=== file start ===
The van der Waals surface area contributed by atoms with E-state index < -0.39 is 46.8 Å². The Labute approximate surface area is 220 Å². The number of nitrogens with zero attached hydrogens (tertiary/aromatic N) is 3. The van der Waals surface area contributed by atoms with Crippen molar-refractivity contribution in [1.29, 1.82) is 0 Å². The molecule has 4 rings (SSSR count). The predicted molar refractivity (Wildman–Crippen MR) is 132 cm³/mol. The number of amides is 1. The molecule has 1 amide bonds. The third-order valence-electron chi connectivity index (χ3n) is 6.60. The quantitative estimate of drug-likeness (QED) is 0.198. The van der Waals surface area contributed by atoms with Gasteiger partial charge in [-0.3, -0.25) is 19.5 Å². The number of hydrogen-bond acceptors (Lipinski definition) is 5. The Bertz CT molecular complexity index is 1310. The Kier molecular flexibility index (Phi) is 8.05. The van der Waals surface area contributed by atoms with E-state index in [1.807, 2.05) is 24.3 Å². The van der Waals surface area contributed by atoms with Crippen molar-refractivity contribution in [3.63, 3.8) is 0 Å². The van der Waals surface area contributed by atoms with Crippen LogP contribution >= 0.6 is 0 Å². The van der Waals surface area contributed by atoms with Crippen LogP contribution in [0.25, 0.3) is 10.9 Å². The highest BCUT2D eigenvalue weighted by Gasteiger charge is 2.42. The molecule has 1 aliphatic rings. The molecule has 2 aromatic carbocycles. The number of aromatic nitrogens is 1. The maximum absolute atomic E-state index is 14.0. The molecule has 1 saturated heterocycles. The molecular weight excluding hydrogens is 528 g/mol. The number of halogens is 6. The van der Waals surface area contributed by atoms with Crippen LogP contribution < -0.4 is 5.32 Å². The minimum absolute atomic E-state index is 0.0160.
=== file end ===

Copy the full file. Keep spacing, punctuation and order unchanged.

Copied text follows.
The van der Waals surface area contributed by atoms with E-state index < -0.39 is 46.8 Å². The Labute approximate surface area is 220 Å². The number of nitrogens with zero attached hydrogens (tertiary/aromatic N) is 3. The van der Waals surface area contributed by atoms with Crippen molar-refractivity contribution in [1.29, 1.82) is 0 Å². The molecule has 4 rings (SSSR count). The predicted molar refractivity (Wildman–Crippen MR) is 132 cm³/mol. The number of amides is 1. The molecule has 1 amide bonds. The third-order valence-electron chi connectivity index (χ3n) is 6.60. The quantitative estimate of drug-likeness (QED) is 0.198. The van der Waals surface area contributed by atoms with Gasteiger partial charge in [-0.3, -0.25) is 19.5 Å². The number of hydrogen-bond acceptors (Lipinski definition) is 5. The Bertz CT molecular complexity index is 1310. The Kier molecular flexibility index (Phi) is 8.05. The van der Waals surface area contributed by atoms with E-state index in [1.807, 2.05) is 24.3 Å². The van der Waals surface area contributed by atoms with Crippen molar-refractivity contribution in [3.63, 3.8) is 0 Å². The van der Waals surface area contributed by atoms with Crippen LogP contribution >= 0.6 is 0 Å². The van der Waals surface area contributed by atoms with Crippen LogP contribution in [0.25, 0.3) is 10.9 Å². The highest BCUT2D eigenvalue weighted by Gasteiger charge is 2.42. The molecule has 1 aliphatic rings. The molecule has 2 aromatic carbocycles. The number of aromatic nitrogens is 1. The maximum absolute atomic E-state index is 14.0. The molecule has 1 saturated heterocycles. The molecular weight excluding hydrogens is 528 g/mol. The number of halogens is 6. The van der Waals surface area contributed by atoms with Crippen LogP contribution < -0.4 is 5.32 Å². The minimum absolute atomic E-state index is 0.0160.